Blogs

Blogs

ASCOconnection.org is a forum for the exchange of views on topical issues in the field of oncology. The views expressed in the blogs, comments, and forums belong to the authors. They do not necessarily reflect the views or positions of the American Society of Clinical Oncology. Please read the Commenting Guidelines.

No Results.

With the recent suicide of Robin Williams, we cannot assume that people who seem to be happy actually are. Physicians have the dubious distinction of being the second leading profession to commit suicide. Why, and what can we do to combat burnout and depression?
The telephone message arrived in my EMR’s inbox. A patient’s daughter had called and wanted to ask some questions about her mother. Her mother, Louise*, had died about two weeks before. I hesitated before calling her, recalling her mother’s cancer course.
I co-direct a medical student elective at Harvard Medical School called the “Care of the Gynecologic Oncology Patient" (ME525M.3), alongside Dr. Marcela del Carmen. Our students rotate through various...
When I was a fellow, part of our training involved doing consults for patients, most of whom had just learned they had cancer or recurrence of disease. These consults were never easy, but the importance of sitting with someone who had just learned of their diagnosis was an integral part of learning...
Patient-centered care, shared decision-making, and the patient-centered medical home (PCMH) collectively describe a powerful concept that underlies much of the current thinking on health care reform. Although what has caught the political attention is health care insurance reform, the success of...
As 2013 closed, I received an invitation from ASCO to become a mentor in their International Development and Education Award (IDEA) program. As is the case when it comes to ASCO, I reacted just like Pavlov’s dog and said yes before learning what I was agreeing to (note to self—might want to work on...
"I just want to know that she'll be able to travel," my patient's husband said.
“Your cancer has come back.” These are words no one treated for cancer wants to hear, yet they are words I have said far too often in my own career. In this case, I had said this to a patient I had cared for ever since her initial diagnosis. At that time, she had stage III breast cancer. After her...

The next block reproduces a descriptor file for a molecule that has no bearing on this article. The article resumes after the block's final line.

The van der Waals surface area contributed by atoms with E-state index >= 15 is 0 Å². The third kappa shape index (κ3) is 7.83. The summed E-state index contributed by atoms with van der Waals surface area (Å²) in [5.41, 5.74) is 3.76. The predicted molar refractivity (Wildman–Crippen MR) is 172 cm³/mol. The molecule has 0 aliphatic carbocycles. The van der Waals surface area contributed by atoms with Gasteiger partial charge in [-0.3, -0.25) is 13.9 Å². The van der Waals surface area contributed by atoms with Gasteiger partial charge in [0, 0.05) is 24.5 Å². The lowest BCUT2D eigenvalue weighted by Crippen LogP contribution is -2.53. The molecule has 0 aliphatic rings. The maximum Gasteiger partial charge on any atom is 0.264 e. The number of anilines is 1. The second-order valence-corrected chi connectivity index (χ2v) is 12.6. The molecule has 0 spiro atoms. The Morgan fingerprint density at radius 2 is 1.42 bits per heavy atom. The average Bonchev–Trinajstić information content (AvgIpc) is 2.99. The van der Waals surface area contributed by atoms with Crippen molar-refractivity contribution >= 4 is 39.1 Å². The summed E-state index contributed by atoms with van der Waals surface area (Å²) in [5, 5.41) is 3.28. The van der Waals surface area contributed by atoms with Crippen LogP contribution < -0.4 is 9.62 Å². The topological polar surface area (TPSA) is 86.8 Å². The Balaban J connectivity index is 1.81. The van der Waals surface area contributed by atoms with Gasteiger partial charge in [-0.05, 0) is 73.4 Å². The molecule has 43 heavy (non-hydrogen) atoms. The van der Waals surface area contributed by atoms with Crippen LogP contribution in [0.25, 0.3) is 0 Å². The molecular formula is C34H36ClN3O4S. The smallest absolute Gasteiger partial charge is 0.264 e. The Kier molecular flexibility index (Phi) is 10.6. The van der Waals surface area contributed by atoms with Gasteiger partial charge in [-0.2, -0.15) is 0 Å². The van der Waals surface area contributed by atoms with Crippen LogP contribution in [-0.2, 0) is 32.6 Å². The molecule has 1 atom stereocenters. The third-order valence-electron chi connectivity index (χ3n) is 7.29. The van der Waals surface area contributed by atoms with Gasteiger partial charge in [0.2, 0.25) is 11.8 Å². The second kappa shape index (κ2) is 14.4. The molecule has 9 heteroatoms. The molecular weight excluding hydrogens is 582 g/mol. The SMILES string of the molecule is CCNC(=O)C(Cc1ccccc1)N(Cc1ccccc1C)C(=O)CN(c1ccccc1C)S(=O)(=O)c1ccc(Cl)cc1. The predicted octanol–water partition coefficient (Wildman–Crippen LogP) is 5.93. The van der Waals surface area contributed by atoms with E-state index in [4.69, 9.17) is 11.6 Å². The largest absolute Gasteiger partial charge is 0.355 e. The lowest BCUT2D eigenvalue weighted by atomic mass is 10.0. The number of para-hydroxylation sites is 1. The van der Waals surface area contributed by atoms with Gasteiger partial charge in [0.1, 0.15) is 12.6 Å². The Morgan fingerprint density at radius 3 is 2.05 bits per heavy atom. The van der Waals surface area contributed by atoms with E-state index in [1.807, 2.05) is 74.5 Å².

“While there are many key points to reflect upon [in relation to the concept of “value” in cancer care], the following seem to resonate quite loudly: The current health care/cancer care cost trajectory is not sustainable; ...
Becoming professionalized in medicine is a process that starts in medical school and gets consolidated through the remarkably absorbing daily process of being around patients, health professionals, and scientists. One part of this process is learning to ask the right questions. Early in our careers...
With the approach of our 50th Annual Meeting, ASCO is also formally launching an entirely new initiative aimed at the growing problem of obesity. This effort, funded through our Conquer Cancer Foundation, is meant to help us all confront obesity which is a risk for many common cancers and also a...
The world is a big place and here in the U.S., we are fortunate to live in a part of it where we have access to technology and advanced medical care, clinical trials, and new therapies, even before they are approved by the Food and Drug Administration. Indeed, even new agents approved for one...
So how did the robot take over? As I recall, it started with "hospital A" buying the fancy robot for their urologists to use, after said urologists insisted that this was the way of the future. The Intuitive Surgical Company did an...
Increasingly, cancer care is becoming more evidence-based and personalized. But there are still a lot of areas where we need to question the conventional wisdom. How much of what we learned during training is based upon evidence versus anecdote and assumption?
One of the most difficult issues I’ve had to face is being fired. Rather tragic to let a bruised ego have such a priority. Humility happens when you blow the smoke away from the mirrors. But, spotlight humility and it disappears into the shadows. Humility is the inverted, invisible calm of...
By Daniel B. Hinshaw, MD, FACS, University of Michigan
It’s a hard question, especially for a surgeon. We surgeons like the instant gratification of going in and fixing things. As a surgeon who also gives chemotherapy, managing the end of life is really hard for me in a fundamental way: it’s (in a strange and very personal sense) an admission of...
From a philosophical standpoint, one of the things I hate most about cancer is the use of “war” analogies. The “battle” may mobilize patients and families, but it may also interfere with education and informed decision making. And both patients and clinicians often take recurrence or disease...

Pages


Advertisement